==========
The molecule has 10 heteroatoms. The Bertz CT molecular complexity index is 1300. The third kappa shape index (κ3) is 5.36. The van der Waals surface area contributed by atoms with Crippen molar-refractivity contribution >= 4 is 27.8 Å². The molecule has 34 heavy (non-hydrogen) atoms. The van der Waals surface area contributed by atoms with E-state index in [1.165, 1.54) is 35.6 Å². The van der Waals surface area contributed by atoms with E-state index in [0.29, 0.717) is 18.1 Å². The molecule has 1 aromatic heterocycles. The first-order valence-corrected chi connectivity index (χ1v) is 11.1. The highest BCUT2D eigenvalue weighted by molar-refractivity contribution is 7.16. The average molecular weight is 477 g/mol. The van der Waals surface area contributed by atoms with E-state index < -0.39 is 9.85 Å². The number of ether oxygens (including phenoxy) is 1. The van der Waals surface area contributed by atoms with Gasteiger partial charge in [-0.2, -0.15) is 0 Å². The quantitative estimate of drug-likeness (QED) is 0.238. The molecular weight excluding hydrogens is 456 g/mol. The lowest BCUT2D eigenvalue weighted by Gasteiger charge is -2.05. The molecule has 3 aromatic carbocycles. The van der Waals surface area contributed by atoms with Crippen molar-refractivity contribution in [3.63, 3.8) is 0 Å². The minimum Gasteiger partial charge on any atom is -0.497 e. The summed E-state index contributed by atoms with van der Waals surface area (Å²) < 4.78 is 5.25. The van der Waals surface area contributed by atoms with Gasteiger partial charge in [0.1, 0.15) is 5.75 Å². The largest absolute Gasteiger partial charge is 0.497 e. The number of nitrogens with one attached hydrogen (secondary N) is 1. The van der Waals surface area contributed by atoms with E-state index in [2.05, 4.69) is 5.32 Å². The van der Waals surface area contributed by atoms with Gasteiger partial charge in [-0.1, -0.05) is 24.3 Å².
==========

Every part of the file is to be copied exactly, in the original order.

The molecule has 10 heteroatoms. The Bertz CT molecular complexity index is 1300. The third kappa shape index (κ3) is 5.36. The van der Waals surface area contributed by atoms with Crippen molar-refractivity contribution >= 4 is 27.8 Å². The molecule has 34 heavy (non-hydrogen) atoms. The van der Waals surface area contributed by atoms with E-state index in [1.165, 1.54) is 35.6 Å². The van der Waals surface area contributed by atoms with E-state index in [0.29, 0.717) is 18.1 Å². The molecule has 1 aromatic heterocycles. The first-order valence-corrected chi connectivity index (χ1v) is 11.1. The highest BCUT2D eigenvalue weighted by molar-refractivity contribution is 7.16. The average molecular weight is 477 g/mol. The van der Waals surface area contributed by atoms with E-state index < -0.39 is 9.85 Å². The number of ether oxygens (including phenoxy) is 1. The van der Waals surface area contributed by atoms with Gasteiger partial charge in [-0.2, -0.15) is 0 Å². The quantitative estimate of drug-likeness (QED) is 0.238. The molecular weight excluding hydrogens is 456 g/mol. The lowest BCUT2D eigenvalue weighted by Gasteiger charge is -2.05. The molecule has 3 aromatic carbocycles. The van der Waals surface area contributed by atoms with Crippen molar-refractivity contribution in [3.63, 3.8) is 0 Å². The minimum Gasteiger partial charge on any atom is -0.497 e. The summed E-state index contributed by atoms with van der Waals surface area (Å²) < 4.78 is 5.25. The van der Waals surface area contributed by atoms with Gasteiger partial charge in [0.1, 0.15) is 5.75 Å². The largest absolute Gasteiger partial charge is 0.497 e. The number of nitrogens with one attached hydrogen (secondary N) is 1. The van der Waals surface area contributed by atoms with E-state index in [2.05, 4.69) is 5.32 Å². The van der Waals surface area contributed by atoms with Gasteiger partial charge in [-0.1, -0.05) is 24.3 Å².